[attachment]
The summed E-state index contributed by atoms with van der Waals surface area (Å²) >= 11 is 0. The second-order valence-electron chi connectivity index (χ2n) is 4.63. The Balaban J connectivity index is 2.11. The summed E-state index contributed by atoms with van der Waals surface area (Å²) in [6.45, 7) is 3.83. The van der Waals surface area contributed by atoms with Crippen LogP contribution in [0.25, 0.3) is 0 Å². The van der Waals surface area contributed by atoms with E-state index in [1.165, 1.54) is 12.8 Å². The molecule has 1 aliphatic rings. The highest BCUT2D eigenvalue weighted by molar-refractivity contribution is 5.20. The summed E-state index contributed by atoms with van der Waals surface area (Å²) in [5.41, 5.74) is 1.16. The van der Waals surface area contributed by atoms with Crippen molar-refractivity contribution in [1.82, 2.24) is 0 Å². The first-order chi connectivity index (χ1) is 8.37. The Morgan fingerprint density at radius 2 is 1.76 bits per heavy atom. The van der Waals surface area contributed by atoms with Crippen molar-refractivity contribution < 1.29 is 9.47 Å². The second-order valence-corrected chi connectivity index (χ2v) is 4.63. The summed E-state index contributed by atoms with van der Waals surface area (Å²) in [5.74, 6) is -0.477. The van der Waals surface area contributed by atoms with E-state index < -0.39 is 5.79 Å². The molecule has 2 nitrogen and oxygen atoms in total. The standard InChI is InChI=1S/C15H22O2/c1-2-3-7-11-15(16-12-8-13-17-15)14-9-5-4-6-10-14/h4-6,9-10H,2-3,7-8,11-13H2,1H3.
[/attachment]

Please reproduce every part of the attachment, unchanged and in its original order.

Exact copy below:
The summed E-state index contributed by atoms with van der Waals surface area (Å²) >= 11 is 0. The second-order valence-electron chi connectivity index (χ2n) is 4.63. The Balaban J connectivity index is 2.11. The summed E-state index contributed by atoms with van der Waals surface area (Å²) in [6.45, 7) is 3.83. The van der Waals surface area contributed by atoms with Crippen LogP contribution in [0.25, 0.3) is 0 Å². The van der Waals surface area contributed by atoms with E-state index in [1.165, 1.54) is 12.8 Å². The molecule has 1 aliphatic rings. The highest BCUT2D eigenvalue weighted by molar-refractivity contribution is 5.20. The summed E-state index contributed by atoms with van der Waals surface area (Å²) in [5.41, 5.74) is 1.16. The van der Waals surface area contributed by atoms with Crippen molar-refractivity contribution in [1.82, 2.24) is 0 Å². The first-order chi connectivity index (χ1) is 8.37. The Morgan fingerprint density at radius 2 is 1.76 bits per heavy atom. The van der Waals surface area contributed by atoms with Crippen molar-refractivity contribution < 1.29 is 9.47 Å². The second-order valence-corrected chi connectivity index (χ2v) is 4.63. The summed E-state index contributed by atoms with van der Waals surface area (Å²) in [5.74, 6) is -0.477. The van der Waals surface area contributed by atoms with E-state index < -0.39 is 5.79 Å². The molecule has 2 nitrogen and oxygen atoms in total. The standard InChI is InChI=1S/C15H22O2/c1-2-3-7-11-15(16-12-8-13-17-15)14-9-5-4-6-10-14/h4-6,9-10H,2-3,7-8,11-13H2,1H3.